Penn Career Services has begun building a COVID-19 FAQ page, with some answers to questions about how to handle canceled internships and look for jobs, and resources for learning how to perform well in virtual interviews. Career Services also offers resume-building resources. Every day at 9:15am, Career Services also opens up a schedule with fifteen-minute timeslots for “drop-in” sessions that students can sign up for to receive staff help with resumes, cover letters, and negotiating job offers, says Dianne Hull, the associate director of Career Services who works with Weitzman students. Her office has also been hosting live career Q&A sessions on YouTube and Instagram. Hull says that she’s encouraged students whose internships may have been canceled to find volunteer opportunities in their field or other ways to engage with the type of work they want to do.
“The good news is, if you have a blank spot on your resume for summer 2020, nobody is going to wonder why,” says Hull. “This is your chance to show, how are you resilient? When things didn’t go the way you thought they were going to, how did you turn it around?”
Like the faculty, Career Services was initially concerned about how shifting its work online would go, Hull says. But that transition has turned out to be relatively smooth, she says.
“We have remained very busy. What’s challenging is that a lot of students want to know what’s going to happen to the job market, and I just don’t have a solid answer for that,” she says.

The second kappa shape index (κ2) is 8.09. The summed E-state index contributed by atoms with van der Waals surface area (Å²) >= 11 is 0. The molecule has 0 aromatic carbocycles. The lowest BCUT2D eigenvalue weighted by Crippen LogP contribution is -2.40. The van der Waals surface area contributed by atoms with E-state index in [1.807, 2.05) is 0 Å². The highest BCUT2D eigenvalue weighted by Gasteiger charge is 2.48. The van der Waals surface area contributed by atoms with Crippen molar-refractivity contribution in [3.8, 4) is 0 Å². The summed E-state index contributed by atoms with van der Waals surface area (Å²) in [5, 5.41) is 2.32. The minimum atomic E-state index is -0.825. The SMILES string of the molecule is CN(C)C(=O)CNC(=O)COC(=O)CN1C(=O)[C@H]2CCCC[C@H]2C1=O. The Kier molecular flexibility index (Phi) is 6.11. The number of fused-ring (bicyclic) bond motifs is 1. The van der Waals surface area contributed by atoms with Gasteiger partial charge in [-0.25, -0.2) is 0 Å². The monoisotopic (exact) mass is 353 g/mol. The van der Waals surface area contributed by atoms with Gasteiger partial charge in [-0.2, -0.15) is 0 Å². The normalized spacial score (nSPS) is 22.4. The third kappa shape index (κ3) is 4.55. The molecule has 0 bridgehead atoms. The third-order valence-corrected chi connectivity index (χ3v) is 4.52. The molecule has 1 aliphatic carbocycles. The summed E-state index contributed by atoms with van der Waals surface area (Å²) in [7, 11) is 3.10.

Weitzman departments have been gathering career resources for students as well. Meeks and McCully hosted a professional development panel for students in the Department of City and Regional Planning in April. They also organized a panel for the Master of Fine Arts program called “Advice for Artists During a Time of Uncertainty.” Similar panels are in the works for historic preservation and architecture. The Department of Architecture is co-presenting a summer program with the design publication Surface called Surface Summer School at Penn. The program involves a competition for Weitzman students to design a mobile medical COVID-19 testing unit. Submissions will be judged by a jury that includes Miller Professor and Chair of Architecture Winka Dubbeldam, and the winner will be profiled in Surface magazine and receive an internship with the publication.
PennPraxis is also continuing its Design Fellows program, hiring and training Weitzman students to work on planning and design projects that are “beyond the market” and wouldn’t be possible without PennPraxis offering its services pro bono, says Ellen Neises, the executive director at PennPraxis and an adjunct associate professor of landscape architecture. This year, in an effort to support students who had lost internship opportunities due to the pandemic, PennPraxis raised money to hire more than 70 students to work on a range of contracts. In some cases, Fellows will work with Weitzman faculty members on their own research projects. [The next issue of the Weitzman Summer Update, which goes to subscribers of Design Weekly, will have a story about the Design Fellows program.]
“We’ve really been able to scale it up,” Neises says. “This will be the first year that we have Design Fellows with Integrated Product Design, with Fine Arts, with MUSA, with MEBD—every program in the School.”